I don’t know if I’ll ever use it as an MP3 player, a photo slide show projector, a currency calculator, a unit converter or a world clock, but I guess it’s comforting to know that I can.
Even though I’m a telecom manager, I hate cell phones with an ardent and purple passion, particularly when used by soccer moms (and dads) in their SUVs less than an elbow’s length away. Having said that, I still had to play with linking the GPS to the Bluetooth on my phone. It worked. Then I disabled it.
Beanbag mount is solid
At first, I thought they had forgotten to ship the windshield suction cup mount because I didn’t find anything in the box that was anywhere as big and clunky as my friend’s mount. Garmin’s mount was tiny and looked like it would do a fine job. I’ve always used Garmin Beanbag mounts with my other units, so I bought one for the Nuvi 760. It does a great job of staying put on my dashboard, even at weird angles. Suction cup marks on your windshield scream, “I have an electronic gizmo in my car. Steal Me, Steal Me.” (And some states prohibit windshield-mounted accessories.)
The Nuvi will allow me to build up to 10 routes. There are times when I want to go a specific way and cheaper models won’t let you do that. Those units will recalculate when you pass their suggested turns, but I want it to go on some back roads sometimes and like to plan the trip in advance.
I REALLY like having the unit tell me the name of the upcoming turn instead of just saying, “Turn left or right.” It’ll even tell you if your destination is on the right or left side of the street. If you aren’t in navigation mode, the name of each upcoming street is displayed at the top of the screen.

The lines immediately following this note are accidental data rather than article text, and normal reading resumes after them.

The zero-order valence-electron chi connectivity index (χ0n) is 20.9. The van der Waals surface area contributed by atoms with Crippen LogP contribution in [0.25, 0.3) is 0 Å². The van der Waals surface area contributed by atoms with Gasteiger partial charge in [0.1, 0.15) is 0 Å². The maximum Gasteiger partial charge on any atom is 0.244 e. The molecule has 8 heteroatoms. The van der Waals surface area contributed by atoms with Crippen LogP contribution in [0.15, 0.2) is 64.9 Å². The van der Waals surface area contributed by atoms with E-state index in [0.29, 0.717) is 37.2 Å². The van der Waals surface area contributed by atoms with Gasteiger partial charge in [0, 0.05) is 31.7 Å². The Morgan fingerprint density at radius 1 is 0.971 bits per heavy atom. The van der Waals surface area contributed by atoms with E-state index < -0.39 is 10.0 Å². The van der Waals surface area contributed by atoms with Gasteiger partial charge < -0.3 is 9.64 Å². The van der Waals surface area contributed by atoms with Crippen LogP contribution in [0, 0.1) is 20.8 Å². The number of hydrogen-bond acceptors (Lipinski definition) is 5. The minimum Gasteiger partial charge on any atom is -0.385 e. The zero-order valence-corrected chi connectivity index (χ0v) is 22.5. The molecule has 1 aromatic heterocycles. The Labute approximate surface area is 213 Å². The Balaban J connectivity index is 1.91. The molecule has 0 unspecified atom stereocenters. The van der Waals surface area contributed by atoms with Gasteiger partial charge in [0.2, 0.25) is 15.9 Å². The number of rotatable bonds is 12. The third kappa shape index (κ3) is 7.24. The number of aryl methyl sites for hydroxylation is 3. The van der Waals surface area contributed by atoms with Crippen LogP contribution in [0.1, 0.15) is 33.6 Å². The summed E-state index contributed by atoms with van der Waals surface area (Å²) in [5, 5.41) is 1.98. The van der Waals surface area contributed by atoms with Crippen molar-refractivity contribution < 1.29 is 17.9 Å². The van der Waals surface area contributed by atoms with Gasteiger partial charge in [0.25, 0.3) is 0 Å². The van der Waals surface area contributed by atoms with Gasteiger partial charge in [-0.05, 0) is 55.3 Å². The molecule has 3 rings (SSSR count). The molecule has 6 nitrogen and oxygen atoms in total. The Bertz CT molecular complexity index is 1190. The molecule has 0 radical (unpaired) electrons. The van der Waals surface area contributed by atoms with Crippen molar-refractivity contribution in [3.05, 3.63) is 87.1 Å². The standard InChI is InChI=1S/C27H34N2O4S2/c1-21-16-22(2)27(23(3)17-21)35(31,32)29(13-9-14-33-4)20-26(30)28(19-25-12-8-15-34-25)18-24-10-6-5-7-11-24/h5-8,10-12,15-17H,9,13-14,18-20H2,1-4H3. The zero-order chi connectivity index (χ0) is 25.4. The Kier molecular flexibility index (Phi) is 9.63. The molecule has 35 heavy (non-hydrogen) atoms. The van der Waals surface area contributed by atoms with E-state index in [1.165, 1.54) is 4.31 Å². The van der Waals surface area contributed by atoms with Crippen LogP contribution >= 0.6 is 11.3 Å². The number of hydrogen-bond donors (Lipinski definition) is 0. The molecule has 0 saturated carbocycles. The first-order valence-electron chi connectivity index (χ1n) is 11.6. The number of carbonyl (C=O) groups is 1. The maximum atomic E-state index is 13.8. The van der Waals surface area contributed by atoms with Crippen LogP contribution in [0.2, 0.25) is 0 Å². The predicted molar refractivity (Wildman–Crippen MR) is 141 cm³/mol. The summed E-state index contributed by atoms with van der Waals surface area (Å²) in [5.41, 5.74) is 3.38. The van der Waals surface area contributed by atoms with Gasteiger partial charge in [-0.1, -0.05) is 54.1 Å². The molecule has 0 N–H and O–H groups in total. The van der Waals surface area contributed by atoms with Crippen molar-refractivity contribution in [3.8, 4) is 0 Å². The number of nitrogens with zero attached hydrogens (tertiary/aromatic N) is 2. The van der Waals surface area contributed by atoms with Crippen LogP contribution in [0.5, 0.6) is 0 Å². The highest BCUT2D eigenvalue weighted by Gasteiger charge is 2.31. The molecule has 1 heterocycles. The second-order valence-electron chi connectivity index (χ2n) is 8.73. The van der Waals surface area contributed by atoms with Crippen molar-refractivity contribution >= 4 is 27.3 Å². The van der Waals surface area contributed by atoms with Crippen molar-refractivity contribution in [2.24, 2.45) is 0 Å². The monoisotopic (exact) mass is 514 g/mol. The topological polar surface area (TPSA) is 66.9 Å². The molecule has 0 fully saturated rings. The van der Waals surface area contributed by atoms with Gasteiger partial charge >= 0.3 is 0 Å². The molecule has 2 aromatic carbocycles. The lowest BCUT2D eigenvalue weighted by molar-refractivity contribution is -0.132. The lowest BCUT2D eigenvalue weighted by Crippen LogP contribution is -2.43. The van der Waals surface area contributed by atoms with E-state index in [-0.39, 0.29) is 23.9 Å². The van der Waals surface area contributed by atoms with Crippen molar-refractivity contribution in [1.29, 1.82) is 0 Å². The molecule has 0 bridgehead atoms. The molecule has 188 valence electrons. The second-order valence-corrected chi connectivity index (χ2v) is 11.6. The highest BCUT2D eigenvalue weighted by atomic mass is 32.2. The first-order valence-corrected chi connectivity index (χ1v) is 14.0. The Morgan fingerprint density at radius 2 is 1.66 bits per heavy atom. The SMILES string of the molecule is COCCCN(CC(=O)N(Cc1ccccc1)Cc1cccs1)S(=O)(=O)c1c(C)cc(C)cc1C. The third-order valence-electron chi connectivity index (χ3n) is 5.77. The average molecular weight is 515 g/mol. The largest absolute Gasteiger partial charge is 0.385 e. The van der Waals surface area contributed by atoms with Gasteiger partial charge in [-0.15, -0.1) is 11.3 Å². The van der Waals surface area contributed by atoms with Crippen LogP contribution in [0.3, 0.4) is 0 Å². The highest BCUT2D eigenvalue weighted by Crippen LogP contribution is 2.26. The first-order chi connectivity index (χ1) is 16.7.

The 760 came with 2008 maps loaded in it. When I registered the unit, I was given the opportunity to upgrade to the 2009 version at no charge. (They would have shipped the program to me for $10, but I didn’t want to wait four-six weeks.) Having a high-speed connection paid off: the file was just over 2 gig.
I’ve found Garmin tech support to be excellent. Sometime the wait time on the phone drags a bit, but the folks generally know what they’re talking about. The USB connection on my 60CS came loose out of warranty. When I called to ask how much it would cost to fix, they said they’d take care of it for nothing. You can’t beat that.
Where’s the speedometer?
What don’t I like (or haven’t figured out)? The family Hondas have speedometers that read five miles per hour faster than any GPS I’ve had in the cars, so I like looking at the GPS display for speed. Unfortunately, the Nuvi 760 doesn’t display speed on the map screen when you’re in navigation mode. You have to press a virtual button for the Trip Information Page. Dumb idea. To make it more ironic, when you’re on a major highway, it will sometimes display speed limit info. Gee, don’t you think it would be good to see your speed so you could determine if you’re going to meet your local highway patrol officer up the road?
There are some nice folks in a Yahoo group who made me feel both good and bad about my speed discovery: good because I hadn’t missed something and bad because they confirmed that the unit was performing as designed.
Wrench, then Lips
Oh, yeah, one tip: when I first turned it on, English was the first choice. Somehow or another, I must have hit something on the screen that turned the language choice into characters that didn’t resemble any language I’ve ever used. If that happens, press the Wrench picture, followed by Lips.
I’ll file an update after my first real road trip. So far, I’m pretty happy.